Did Too Much Toughness Backfire on Tramon Williams Last Season?
If you haven’t read Tyler Dunne’s story on Packers CB Tramon Williams and his injured shoulder in the Milwaukee Journal Sentinel, take a few minutes and check it out.
Williams sounds like a tough guy, doesn’t he? Sounds like the type of guy that would fit in just as well in the Vince Lombardi era as he does in the Mike McCarthy era. From Dunne’s story:
“His shoulder was torn, strained, bruised – and worst of all – Williams suffered nerve damage. That nerve damage zapped Williams’ aggressiveness and his play suffered.”
You can’t question Williams’ toughness, but is too much toughness a bad thing?
After a breakout season in 2010 earned him a new contract, Williams was terrible in 2011. The lack of a pass rush and overall ineptitude of the defense didn’t help, but there’s no sugar-coating the fact that Williams got torched way too often.
It sounds like Williams’ injured shoulder changed how he played and probably was to blame for at least a few of those torchings.
The injury also meant that Williams couldn’t press cover. When teammates were in the area of the ballcarrier, Williams avoided contact as much as possible, letting other players make tackles (or miss them). He also stayed away from pile-ups.
Now Williams is saying that the shoulder still bothers him and he might not be back to 100 percent before training camp.
As I write this, I’m sitting on my deck, enjoying a glass of water after my bike ride home from work (I’m also avoiding grocery shopping until my wife gets mad and orders me to go). In other words, I am in no position to judge whether an NFL cornerback is fit to play or not.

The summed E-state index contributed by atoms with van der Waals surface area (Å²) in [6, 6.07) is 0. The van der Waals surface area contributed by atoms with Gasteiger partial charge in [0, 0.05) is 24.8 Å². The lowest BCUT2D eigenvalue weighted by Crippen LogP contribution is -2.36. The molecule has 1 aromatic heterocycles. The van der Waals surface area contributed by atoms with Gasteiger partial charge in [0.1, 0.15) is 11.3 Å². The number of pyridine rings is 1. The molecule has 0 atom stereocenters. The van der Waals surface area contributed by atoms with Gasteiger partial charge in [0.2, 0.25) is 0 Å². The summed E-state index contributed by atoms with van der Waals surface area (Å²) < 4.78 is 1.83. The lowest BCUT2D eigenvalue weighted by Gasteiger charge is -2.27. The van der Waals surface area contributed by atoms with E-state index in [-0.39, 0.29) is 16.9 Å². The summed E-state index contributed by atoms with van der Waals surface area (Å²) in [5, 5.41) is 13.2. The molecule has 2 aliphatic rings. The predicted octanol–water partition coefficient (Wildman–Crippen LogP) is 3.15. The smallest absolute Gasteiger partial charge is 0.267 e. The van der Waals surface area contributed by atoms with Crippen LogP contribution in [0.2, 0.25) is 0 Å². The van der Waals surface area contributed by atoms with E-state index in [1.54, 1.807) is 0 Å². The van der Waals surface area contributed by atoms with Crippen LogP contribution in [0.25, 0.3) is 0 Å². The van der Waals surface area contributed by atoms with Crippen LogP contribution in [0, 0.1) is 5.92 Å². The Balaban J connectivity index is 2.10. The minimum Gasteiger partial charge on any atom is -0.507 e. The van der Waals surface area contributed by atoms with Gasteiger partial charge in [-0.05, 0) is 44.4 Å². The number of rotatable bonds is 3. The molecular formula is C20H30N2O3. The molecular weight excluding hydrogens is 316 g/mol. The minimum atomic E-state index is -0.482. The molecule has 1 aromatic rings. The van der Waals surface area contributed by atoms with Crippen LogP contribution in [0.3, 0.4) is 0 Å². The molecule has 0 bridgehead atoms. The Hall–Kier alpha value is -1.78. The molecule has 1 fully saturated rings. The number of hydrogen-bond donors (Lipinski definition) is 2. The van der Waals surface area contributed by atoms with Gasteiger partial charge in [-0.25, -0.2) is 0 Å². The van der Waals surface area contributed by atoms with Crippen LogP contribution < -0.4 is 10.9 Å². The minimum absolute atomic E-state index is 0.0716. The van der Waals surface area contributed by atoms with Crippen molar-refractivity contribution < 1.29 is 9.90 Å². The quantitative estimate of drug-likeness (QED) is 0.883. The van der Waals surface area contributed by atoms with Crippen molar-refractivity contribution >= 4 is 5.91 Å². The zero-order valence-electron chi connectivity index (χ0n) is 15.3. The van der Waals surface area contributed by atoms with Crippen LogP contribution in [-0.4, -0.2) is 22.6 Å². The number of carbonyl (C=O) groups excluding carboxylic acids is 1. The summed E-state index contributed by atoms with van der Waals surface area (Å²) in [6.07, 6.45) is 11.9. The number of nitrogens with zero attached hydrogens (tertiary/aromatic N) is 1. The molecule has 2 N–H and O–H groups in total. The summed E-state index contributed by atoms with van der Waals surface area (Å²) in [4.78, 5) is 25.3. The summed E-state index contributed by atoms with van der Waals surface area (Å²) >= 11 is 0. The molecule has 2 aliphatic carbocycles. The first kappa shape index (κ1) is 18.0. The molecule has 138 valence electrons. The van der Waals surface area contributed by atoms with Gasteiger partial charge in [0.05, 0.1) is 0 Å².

But the question has to be asked: What was gained by having an injured Williams take the field over and over again? Was a one-armed Williams really a better option than a healthy Davon House, Jarrett Bush or Pat Lee?
Yes, House is unproven and Bush and Lee make us wince whenever they run on the field, but Williams was in their shoes at one point, too. At the very least, Williams should have sat out the regular season finale where he was abused by Calvin Johnson and “was in visible pain in the locker room” after the game.
I’m not saying House/Bush/Lee would have been better than Williams, but damn, was it really worth putting Williams out there every week?
Toughness and a team-first attitude in players is a good thing. You want players that want to play regardless of the situation. But at some point the organization has to step in if that player is doing more harm than good – both to himself and to the team — by playing.
By his own admission, Williams avoided tackling, couldn’t press-cover and couldn’t bench press 30 pounds after hurting his shoulder. Now he has nerve damage that might bother him into this season, and maybe longer. The Packers gained little, if anything, by trotting out a one-armed cornerback week in and week out.
Players that are injured should not play. We like to romanticize moments where an athlete limps out of the locker room and leads his team to victory, but the truth is that Williams’ situation is much more common than we realize.
Most players want to be heroes. Few things make a player more heroic in the eyes of the public than playing through pain.
Sometimes the more heroic thing to do is sit down. That might have been true for Tramon Williams last season.——————